Resistance organizations have to decide what to do about “rejected” candidates. If there are too many good candidates to train with available resources, some candidates may be recruited fully at a later date. If the candidate is trustworthy but lacks skills or experience, the individual may be put into the auxiliaries or given further small tasks. If the candidate is a suspected infiltrator or informer, an underground organization may want to either sever communication or attempt to confirm their suspicions and pass on disinformation without letting the person into the group.
During screening candidates may also be assessed to identify how their skills and abilities best fit into the group, and what further training they need. Also, screening does not truly stop after the recruit has been inducted, but continues in a modified form on an ongoing basis. In her volunteer screening handbook, Linda L. Graff writes that “[s]imply put, it is nothing short of dangerous to assume that risks end when a candidate has been screened, even when the screening has been rigorous.”5 She continues by suggesting that organizations use “[m]echanisms such as buddy systems, on-site performance, close supervision, performance reviews, program evaluations …, unannounced spot checks, and discipline and dismissal policies” to ensure that candidates continue to be suitable for the organization.
In the 1980s the underground African National Congress used many of these different screening methods in recruitment. Steven Davis explains: “Propagating the underground has traditionally been considered extremely risky because of the danger of inadvertent recruitment of police informers. To minimize the danger, the Congress adopted rigorous intake screening while prescribing punishment for Blacks thought to be assisting the regime. A typical sequence of recruitment would normally begin with a clandestine meeting of the street cell to compile a list of potential enlistees who live on the block. The names may be those of residents who participated in a recent march or school boycott, thereby demonstrating to ANC observers a measure of political consciousness. Members initiate security checks on each candidate to determine his or her reliability and political opinions. One cell member is assigned the task of meeting secretly with each potential recruit. A test, such as acting as a marshal for a funeral protest rally, may be set for the candidate. If the person passes it, he or she may be provisionally invited to join the cell.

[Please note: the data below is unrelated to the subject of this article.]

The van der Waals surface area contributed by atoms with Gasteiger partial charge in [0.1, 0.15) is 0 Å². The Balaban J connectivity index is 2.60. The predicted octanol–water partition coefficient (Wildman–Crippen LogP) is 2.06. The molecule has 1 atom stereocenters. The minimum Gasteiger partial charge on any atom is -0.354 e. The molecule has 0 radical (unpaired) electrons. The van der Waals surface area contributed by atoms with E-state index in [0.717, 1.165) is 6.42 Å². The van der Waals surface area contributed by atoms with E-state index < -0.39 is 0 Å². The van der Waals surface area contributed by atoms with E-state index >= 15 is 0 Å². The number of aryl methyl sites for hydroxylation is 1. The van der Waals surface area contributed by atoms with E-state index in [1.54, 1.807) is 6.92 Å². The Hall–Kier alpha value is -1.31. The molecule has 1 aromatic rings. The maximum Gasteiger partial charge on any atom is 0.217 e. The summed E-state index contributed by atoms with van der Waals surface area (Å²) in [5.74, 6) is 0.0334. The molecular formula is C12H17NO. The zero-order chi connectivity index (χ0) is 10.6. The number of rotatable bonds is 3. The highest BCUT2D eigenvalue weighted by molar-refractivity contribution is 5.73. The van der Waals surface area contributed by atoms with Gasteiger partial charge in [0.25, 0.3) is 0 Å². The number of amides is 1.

“Once the recruit accepts, an initiation process begins. The ANC places great emphasis on instructing its members in party history, philosophy, and strategy. ‘We don’t want someone who merely knows how to use a gun,’ asserts … Thabo Mbeki, ‘we need a political person, who understands what we stand for.’ ” (Apparently the ANC preferred to militantize radicals, rather than radicalize militants.)
The initiation process proceeds, continues Davis, and “[u]nder the tutelage of his contact, the new cadre is expected to study the Freedom Charter and accept standards of conduct outlined for all members, including the ban on targeting civilians and the need to maintain discipline. Should the recruit pass muster on these points, he or she is normally fully inducted into the ANC underground. The control agent assigns the enlistee a code name and provides training in methods of secret communication with the cell. In addition, the agent gives the new cadre rudimentary instruction in the use of firearms and explosives.”
“The cell leader, perhaps in consultation with colleagues at higher levels, then assigns the enrollee one of a variety of missions.”6 This rigorous recruitment process worked very well for the ANC, and without it they would not have succeeded in abolishing apartheid.